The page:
"It's so amazing that everybody is so in my corner and rooting for me. I feel so good about that," she said, referring to guests such as Keith Richards and Patti Smith, who appear on her new CD.

Spector's comeback began in the 1970s when she toured as the opening act for Bruce Springsteen. Over the past three decades, a lot of '60s and '70s rock stars, including John Lennon, Brian Wilson, Alice Cooper and Joey Ramone, re-entered her life.

"I don't go to see a lot of shows now, because I will sit in my seat and feel like I've got to get up there. It's that kind of urge that, I guess, a drug addict would have. That's how I feel about the stage. I have to have it. If I don't have it, life's not too good for me, because being on stage is what I love," she said.

To hear Spector speak about her youth in Spanish Harlem and her memories of Frankie Lymon, one can sense her love for voices and lyrics. But one also hears a need for approval from others to give her a vote of confidence and now to renew her self-esteem. It's fitting because the raw energy, simplicity and sincerity of her voice have always been a big part of her fans' understanding of her identity.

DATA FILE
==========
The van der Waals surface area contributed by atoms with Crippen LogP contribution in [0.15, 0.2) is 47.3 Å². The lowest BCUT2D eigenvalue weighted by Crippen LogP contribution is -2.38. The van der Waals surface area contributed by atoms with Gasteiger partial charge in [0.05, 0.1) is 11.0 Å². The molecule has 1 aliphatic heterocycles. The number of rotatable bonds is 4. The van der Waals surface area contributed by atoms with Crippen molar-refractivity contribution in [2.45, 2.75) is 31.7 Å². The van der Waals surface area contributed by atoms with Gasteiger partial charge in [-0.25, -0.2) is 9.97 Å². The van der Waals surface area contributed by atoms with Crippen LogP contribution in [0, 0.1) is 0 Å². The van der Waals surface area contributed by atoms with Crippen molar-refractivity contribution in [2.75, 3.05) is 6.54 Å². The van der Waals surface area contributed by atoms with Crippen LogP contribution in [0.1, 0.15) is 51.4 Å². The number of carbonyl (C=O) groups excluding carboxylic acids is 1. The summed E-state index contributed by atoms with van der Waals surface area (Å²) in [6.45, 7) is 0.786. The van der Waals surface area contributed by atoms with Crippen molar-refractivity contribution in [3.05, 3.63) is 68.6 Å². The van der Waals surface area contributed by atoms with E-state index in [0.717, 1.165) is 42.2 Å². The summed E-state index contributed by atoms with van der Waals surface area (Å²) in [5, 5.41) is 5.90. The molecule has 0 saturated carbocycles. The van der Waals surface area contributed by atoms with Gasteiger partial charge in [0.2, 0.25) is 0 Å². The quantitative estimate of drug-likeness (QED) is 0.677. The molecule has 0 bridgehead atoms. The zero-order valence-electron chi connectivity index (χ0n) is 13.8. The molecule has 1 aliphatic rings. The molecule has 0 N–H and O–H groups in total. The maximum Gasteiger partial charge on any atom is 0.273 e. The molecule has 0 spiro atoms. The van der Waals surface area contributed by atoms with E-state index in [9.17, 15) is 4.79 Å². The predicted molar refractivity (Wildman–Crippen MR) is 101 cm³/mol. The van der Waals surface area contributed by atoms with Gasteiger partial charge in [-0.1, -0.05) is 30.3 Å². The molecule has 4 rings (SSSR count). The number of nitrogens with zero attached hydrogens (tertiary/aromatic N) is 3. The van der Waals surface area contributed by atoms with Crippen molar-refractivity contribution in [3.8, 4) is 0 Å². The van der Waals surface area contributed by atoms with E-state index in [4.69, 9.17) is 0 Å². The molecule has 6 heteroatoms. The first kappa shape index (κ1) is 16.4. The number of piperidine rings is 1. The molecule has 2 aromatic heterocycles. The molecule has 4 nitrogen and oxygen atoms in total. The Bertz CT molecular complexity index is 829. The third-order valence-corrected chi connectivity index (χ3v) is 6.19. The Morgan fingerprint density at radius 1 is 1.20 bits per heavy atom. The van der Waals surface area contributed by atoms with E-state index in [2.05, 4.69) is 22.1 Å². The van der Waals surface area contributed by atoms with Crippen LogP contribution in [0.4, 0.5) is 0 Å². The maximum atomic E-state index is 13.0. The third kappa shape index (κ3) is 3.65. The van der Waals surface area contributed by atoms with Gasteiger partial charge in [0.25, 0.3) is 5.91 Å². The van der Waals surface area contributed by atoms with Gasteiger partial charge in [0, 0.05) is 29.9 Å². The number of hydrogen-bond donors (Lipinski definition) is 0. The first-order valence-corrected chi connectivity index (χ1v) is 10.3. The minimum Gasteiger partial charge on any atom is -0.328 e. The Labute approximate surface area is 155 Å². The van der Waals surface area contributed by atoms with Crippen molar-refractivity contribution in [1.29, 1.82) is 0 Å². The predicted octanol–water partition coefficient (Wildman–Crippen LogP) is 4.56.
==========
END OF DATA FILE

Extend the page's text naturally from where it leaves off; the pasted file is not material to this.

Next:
"I like Frankie Lymon, Frankie Valli. I'm just a person who loves voices and lyrics. I'm a lyric person. I just go crazy," she said.

"I love being on that stage and seeing people smile and remembering the old songs and then I throw in a couple of the new songs. I think, 'Wow, they love me. They like me. They still love me.' It's one of those things I go through up there. I'm so happy to be playing New Jersey."

The Town Hall, Times Square's landmark concert venue, is pleased to announce its own 2008 season lineup. Headliners include The Doo Wop & Rock N' Roll Reunion, Hugh Masekela, Judy Collins, The Nuyorican Poets Café Third Millennium Celebration and the return of our smash hit series Broadway By The Year. The 2008 season is available as a subscription series, or individually, with subscriptions available now directly from The Town Hall.

All tickets for The Town Hall shows are available through TicketMaster, 212-307-4100, or, or by visiting the Town Hall Box Office between noon and 6 PM (except Sundays) at 123 West 43rd Street, 212-840-2824 or visit